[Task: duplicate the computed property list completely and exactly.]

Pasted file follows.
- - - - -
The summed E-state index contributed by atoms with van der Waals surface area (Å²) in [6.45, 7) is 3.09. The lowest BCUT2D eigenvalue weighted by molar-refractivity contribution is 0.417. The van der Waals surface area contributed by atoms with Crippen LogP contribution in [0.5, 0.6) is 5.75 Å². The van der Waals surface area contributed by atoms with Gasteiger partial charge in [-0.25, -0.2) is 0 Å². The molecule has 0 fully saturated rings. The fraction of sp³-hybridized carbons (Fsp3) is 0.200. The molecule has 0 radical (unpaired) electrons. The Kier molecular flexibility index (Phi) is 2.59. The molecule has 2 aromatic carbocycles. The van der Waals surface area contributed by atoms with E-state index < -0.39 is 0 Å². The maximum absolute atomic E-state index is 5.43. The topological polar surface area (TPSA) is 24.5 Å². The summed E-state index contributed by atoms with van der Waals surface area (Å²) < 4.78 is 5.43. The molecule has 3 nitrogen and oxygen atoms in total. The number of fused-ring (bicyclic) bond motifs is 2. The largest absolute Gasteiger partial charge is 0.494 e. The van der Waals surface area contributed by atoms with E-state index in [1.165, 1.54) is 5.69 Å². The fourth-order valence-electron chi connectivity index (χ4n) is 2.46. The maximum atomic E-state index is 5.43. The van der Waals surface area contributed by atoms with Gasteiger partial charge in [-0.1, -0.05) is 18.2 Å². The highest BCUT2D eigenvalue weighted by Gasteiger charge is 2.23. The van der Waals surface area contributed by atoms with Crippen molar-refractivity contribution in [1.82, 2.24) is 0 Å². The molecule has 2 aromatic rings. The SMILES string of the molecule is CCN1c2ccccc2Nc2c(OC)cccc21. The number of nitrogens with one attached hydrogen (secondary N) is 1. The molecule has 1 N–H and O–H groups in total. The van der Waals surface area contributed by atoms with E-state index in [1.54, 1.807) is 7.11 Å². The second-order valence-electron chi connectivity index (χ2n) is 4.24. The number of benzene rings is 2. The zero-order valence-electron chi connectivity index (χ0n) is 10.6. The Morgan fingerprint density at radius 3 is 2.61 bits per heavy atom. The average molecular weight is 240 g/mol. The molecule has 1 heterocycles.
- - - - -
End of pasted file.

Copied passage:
The summed E-state index contributed by atoms with van der Waals surface area (Å²) in [6.45, 7) is 3.09. The lowest BCUT2D eigenvalue weighted by molar-refractivity contribution is 0.417. The van der Waals surface area contributed by atoms with Crippen LogP contribution in [0.5, 0.6) is 5.75 Å². The van der Waals surface area contributed by atoms with Gasteiger partial charge in [-0.25, -0.2) is 0 Å². The molecule has 0 fully saturated rings. The fraction of sp³-hybridized carbons (Fsp3) is 0.200. The molecule has 0 radical (unpaired) electrons. The Kier molecular flexibility index (Phi) is 2.59. The molecule has 2 aromatic carbocycles. The van der Waals surface area contributed by atoms with E-state index < -0.39 is 0 Å². The maximum absolute atomic E-state index is 5.43. The topological polar surface area (TPSA) is 24.5 Å². The summed E-state index contributed by atoms with van der Waals surface area (Å²) < 4.78 is 5.43. The molecule has 3 nitrogen and oxygen atoms in total. The number of fused-ring (bicyclic) bond motifs is 2. The largest absolute Gasteiger partial charge is 0.494 e. The van der Waals surface area contributed by atoms with E-state index in [1.165, 1.54) is 5.69 Å². The fourth-order valence-electron chi connectivity index (χ4n) is 2.46. The maximum atomic E-state index is 5.43. The van der Waals surface area contributed by atoms with Gasteiger partial charge in [-0.1, -0.05) is 18.2 Å². The highest BCUT2D eigenvalue weighted by Gasteiger charge is 2.23. The van der Waals surface area contributed by atoms with Crippen molar-refractivity contribution in [1.82, 2.24) is 0 Å². The molecule has 2 aromatic rings. The SMILES string of the molecule is CCN1c2ccccc2Nc2c(OC)cccc21. The number of nitrogens with one attached hydrogen (secondary N) is 1. The molecule has 1 N–H and O–H groups in total. The van der Waals surface area contributed by atoms with E-state index in [1.54, 1.807) is 7.11 Å². The second-order valence-electron chi connectivity index (χ2n) is 4.24. The number of benzene rings is 2. The zero-order valence-electron chi connectivity index (χ0n) is 10.6. The Morgan fingerprint density at radius 3 is 2.61 bits per heavy atom. The average molecular weight is 240 g/mol. The molecule has 1 heterocycles.